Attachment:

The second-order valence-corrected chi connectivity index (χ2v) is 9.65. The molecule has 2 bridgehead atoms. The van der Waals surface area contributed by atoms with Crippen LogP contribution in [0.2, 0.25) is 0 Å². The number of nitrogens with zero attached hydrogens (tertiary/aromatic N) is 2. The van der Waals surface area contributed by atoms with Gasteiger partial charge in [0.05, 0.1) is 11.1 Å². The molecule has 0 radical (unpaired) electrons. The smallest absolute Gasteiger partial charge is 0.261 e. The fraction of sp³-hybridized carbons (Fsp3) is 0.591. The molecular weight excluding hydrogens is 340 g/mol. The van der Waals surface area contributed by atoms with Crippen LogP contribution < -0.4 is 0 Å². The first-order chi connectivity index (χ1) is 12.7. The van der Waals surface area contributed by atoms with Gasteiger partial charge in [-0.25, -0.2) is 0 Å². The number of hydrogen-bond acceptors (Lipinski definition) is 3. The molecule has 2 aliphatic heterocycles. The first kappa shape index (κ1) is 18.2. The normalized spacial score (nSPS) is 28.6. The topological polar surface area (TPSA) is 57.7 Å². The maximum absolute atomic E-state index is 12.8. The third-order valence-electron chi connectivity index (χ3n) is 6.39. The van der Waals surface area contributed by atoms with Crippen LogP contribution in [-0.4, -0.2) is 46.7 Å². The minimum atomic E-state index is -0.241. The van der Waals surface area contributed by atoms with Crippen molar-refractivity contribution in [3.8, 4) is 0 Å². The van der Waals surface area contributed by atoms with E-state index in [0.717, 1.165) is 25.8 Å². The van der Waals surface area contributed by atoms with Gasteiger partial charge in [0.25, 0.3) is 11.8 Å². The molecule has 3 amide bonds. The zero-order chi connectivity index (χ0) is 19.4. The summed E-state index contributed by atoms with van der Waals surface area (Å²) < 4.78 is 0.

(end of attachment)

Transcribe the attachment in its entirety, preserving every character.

The second-order valence-corrected chi connectivity index (χ2v) is 9.65. The molecule has 2 bridgehead atoms. The van der Waals surface area contributed by atoms with Crippen LogP contribution in [0.2, 0.25) is 0 Å². The number of nitrogens with zero attached hydrogens (tertiary/aromatic N) is 2. The van der Waals surface area contributed by atoms with Gasteiger partial charge in [0.05, 0.1) is 11.1 Å². The molecule has 0 radical (unpaired) electrons. The smallest absolute Gasteiger partial charge is 0.261 e. The fraction of sp³-hybridized carbons (Fsp3) is 0.591. The molecular weight excluding hydrogens is 340 g/mol. The van der Waals surface area contributed by atoms with Crippen LogP contribution < -0.4 is 0 Å². The first-order chi connectivity index (χ1) is 12.7. The van der Waals surface area contributed by atoms with Gasteiger partial charge in [-0.25, -0.2) is 0 Å². The number of hydrogen-bond acceptors (Lipinski definition) is 3. The molecule has 2 aliphatic heterocycles. The first kappa shape index (κ1) is 18.2. The normalized spacial score (nSPS) is 28.6. The topological polar surface area (TPSA) is 57.7 Å². The maximum absolute atomic E-state index is 12.8. The third-order valence-electron chi connectivity index (χ3n) is 6.39. The van der Waals surface area contributed by atoms with Crippen LogP contribution in [-0.4, -0.2) is 46.7 Å². The minimum atomic E-state index is -0.241. The van der Waals surface area contributed by atoms with Crippen molar-refractivity contribution in [3.8, 4) is 0 Å². The van der Waals surface area contributed by atoms with E-state index in [0.717, 1.165) is 25.8 Å². The van der Waals surface area contributed by atoms with Gasteiger partial charge in [0.25, 0.3) is 11.8 Å². The molecule has 3 amide bonds. The zero-order chi connectivity index (χ0) is 19.4. The summed E-state index contributed by atoms with van der Waals surface area (Å²) < 4.78 is 0.